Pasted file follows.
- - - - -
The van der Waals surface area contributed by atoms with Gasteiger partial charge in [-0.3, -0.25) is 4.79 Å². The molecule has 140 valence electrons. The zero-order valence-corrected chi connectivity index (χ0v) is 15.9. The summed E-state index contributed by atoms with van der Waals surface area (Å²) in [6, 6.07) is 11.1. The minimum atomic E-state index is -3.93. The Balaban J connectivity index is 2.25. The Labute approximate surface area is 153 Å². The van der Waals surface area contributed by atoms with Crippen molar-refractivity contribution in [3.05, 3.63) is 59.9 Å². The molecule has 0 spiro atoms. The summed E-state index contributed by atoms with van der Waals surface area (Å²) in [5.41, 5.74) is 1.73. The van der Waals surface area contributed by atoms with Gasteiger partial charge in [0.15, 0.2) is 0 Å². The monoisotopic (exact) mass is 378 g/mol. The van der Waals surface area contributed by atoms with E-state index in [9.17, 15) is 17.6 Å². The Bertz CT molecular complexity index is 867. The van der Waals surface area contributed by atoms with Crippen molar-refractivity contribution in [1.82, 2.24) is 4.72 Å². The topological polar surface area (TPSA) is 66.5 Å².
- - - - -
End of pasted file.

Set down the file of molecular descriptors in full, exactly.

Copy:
The van der Waals surface area contributed by atoms with Gasteiger partial charge in [-0.3, -0.25) is 4.79 Å². The molecule has 140 valence electrons. The zero-order valence-corrected chi connectivity index (χ0v) is 15.9. The summed E-state index contributed by atoms with van der Waals surface area (Å²) in [6, 6.07) is 11.1. The minimum atomic E-state index is -3.93. The Balaban J connectivity index is 2.25. The Labute approximate surface area is 153 Å². The van der Waals surface area contributed by atoms with Crippen molar-refractivity contribution in [3.05, 3.63) is 59.9 Å². The molecule has 0 spiro atoms. The summed E-state index contributed by atoms with van der Waals surface area (Å²) in [5.41, 5.74) is 1.73. The van der Waals surface area contributed by atoms with Gasteiger partial charge in [0.15, 0.2) is 0 Å². The monoisotopic (exact) mass is 378 g/mol. The van der Waals surface area contributed by atoms with E-state index in [9.17, 15) is 17.6 Å². The Bertz CT molecular complexity index is 867. The van der Waals surface area contributed by atoms with Crippen molar-refractivity contribution in [1.82, 2.24) is 4.72 Å². The topological polar surface area (TPSA) is 66.5 Å².